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Measuring Disparities In Health

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What Do We Mean By Disparity. Jeffrey N. Pearcy, MS. Kenneth G. Keppel, PhD ... Biology and Genetic Endowment. Gender. Culture. Avoidable. Unavoidable ... – PowerPoint PPT presentation

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Title: Measuring Disparities In Health


1
Measuring DisparitiesIn Health
  • Concurrent Session 3212.0
  • Monday, Nov. 11th 1230 200 PM

2
What Do We Mean By Disparity
  • Jeffrey N. Pearcy, MS
  • Kenneth G. Keppel, PhD

Centers for Disease Control and
Prevention National Center for Health Statistics
3
Disparity
  • Semantics
  • Components
  • Framework
  • Determinants
  • Limitations
  • Conclusions

4
Semantics
  • Disparity
  • inequality or difference as in rank, amount,
    quality, etc.
  • Inequality
  • a difference or variation in size, amount, rank,
    quality, social position, etc.
  • Inequity
  • lack of justice unfairness

Websters New World Dictionary 2nd Edition, 1994
5
Semantics (usage)
  • Outside United States
  • Inequality or Inequity used
  • In United States
  • Disparity, Inequality and Inequity used
  • Interchangeably
  • Public Health Context
  • Disparity is now Value-Loaded
  • Alternative definition required ???

6
Disparity
  • In the context of public health and social
    science, has become value-loaded, and so can be
    distinguished from inequality.
  • As something different in meaning as applied
    here

7
Disparity
  • should be viewed as a train of events leading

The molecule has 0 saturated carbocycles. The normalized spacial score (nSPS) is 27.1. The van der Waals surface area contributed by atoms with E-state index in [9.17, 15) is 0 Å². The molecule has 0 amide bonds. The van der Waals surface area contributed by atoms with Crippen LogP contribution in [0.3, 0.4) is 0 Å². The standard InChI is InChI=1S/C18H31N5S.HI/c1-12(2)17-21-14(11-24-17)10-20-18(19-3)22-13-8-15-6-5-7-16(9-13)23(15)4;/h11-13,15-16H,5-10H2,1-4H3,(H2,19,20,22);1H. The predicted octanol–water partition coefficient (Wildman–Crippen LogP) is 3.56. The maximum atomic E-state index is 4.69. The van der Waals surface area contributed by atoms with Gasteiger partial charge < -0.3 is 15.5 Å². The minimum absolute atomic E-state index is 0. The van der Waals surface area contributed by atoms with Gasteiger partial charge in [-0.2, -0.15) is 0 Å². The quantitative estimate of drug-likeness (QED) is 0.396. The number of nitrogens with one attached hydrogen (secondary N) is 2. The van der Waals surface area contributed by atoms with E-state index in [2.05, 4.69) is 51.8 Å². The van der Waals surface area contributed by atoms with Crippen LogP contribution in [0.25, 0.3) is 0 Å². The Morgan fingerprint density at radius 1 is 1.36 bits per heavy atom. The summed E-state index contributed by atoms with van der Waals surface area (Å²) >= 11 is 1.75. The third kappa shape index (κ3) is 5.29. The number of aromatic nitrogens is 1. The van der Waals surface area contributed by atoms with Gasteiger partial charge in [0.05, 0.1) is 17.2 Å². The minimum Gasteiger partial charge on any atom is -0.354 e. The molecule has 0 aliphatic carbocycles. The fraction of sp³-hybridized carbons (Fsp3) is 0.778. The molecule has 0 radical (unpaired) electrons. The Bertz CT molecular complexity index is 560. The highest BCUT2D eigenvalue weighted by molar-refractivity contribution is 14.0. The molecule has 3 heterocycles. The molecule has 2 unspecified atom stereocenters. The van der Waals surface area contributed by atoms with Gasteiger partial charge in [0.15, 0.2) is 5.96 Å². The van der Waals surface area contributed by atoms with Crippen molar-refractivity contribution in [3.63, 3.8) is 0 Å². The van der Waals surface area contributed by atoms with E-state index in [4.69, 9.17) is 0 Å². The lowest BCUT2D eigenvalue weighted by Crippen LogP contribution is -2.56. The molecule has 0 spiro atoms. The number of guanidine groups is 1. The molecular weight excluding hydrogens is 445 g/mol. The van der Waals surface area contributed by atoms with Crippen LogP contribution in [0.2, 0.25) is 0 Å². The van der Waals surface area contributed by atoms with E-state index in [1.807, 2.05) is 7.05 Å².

to a difference in
  • Access to, utilization of, or quality of care
  • Health status, or
  • Health outcome
  • .that deserves scrutiny.

8
Disparity
  • such a difference should be evaluated in terms
    of inequality and inequity, since what is unequal
    is not necessarily inequitable.
  • In short, the term disparity in the context of
    public health embodies both inequality and
    inequity.

9
Components of Disparity
  • Inequality
  • How different are we?
  • (measurement issues)
  • Inequity
  • Who should we be like?
  • (another group)
  • What should we be like?
  • (some target)

10
Conceptual Frameworkof Disparity
Inequality
Inequity
Adapted from Evans, Whitehead, Diderichsen, et
al. 2001
11
Health Determinants(Health Canada)
Avoidable
Unavoidable
  • Income and Social Status
  • Social Support Networks
  • Education
  • Employment and Working Conditions
  • Social Environments
  • Physical Environments
  • Healthy Child Development
  • Health Services
  • Personal Health Practices / Coping Skills
  • Biology and Genetic Endowment
  • Gender
  • Culture

http//www.hc-sc.gc.ca/hppb/phdd/determinants/inde
x.html
12
Health Determinants(Whitehead)
  • Unavoidable
  • Natural biological variation
  • Behavior that is restricted
  • Transient health advantage
  • Avoidable
  • Home work environment
  • Behavior freely chosen
  • Access to care
  • Health-related social mobility

http//www.who.dk/eprise/main/WHO/Progs/HPA/Equity
/20020319_1
13
Effect of Determinants on Diseases (Hypothetical
Example !!)
Unavoidable
Avoidable
Disease A
Disease B
Disease C
14
Effect of Determinants by Population (Hypothetical
Example !!)
Unavoidable
Avoidable
Population A
Population B
Population C
15
Limitations
  • Idea of unavoidable determinants disputed
  • Identification of all / or important determinants
    ??
  • Avoidability / unavoidability may be continuous
    rather than categorical
  • Measuring determinants is inexactat best.
  • Ethical Inequity judgement is subjective

16
Limitations
  • Therefore.
  • No way to distinguish (accurately)
  • Inequality from Inequity
  • So, were not reducing Disparity, but rather
    Inequality

17
Conclusions
  • Disparitynot so simple after all !!
  • Inequality Inequity
  • Complex interactions of
  • Genetics
  • Environment (physical, social, economic)
  • Behavior

18
Conclusions
  • Incomplete knowledge Inaction !
  • Purposes of measurement
  • Monitoring and Assessment
  • Intervention and Improvement Programs
  • P.D.G. affects choice of statistics
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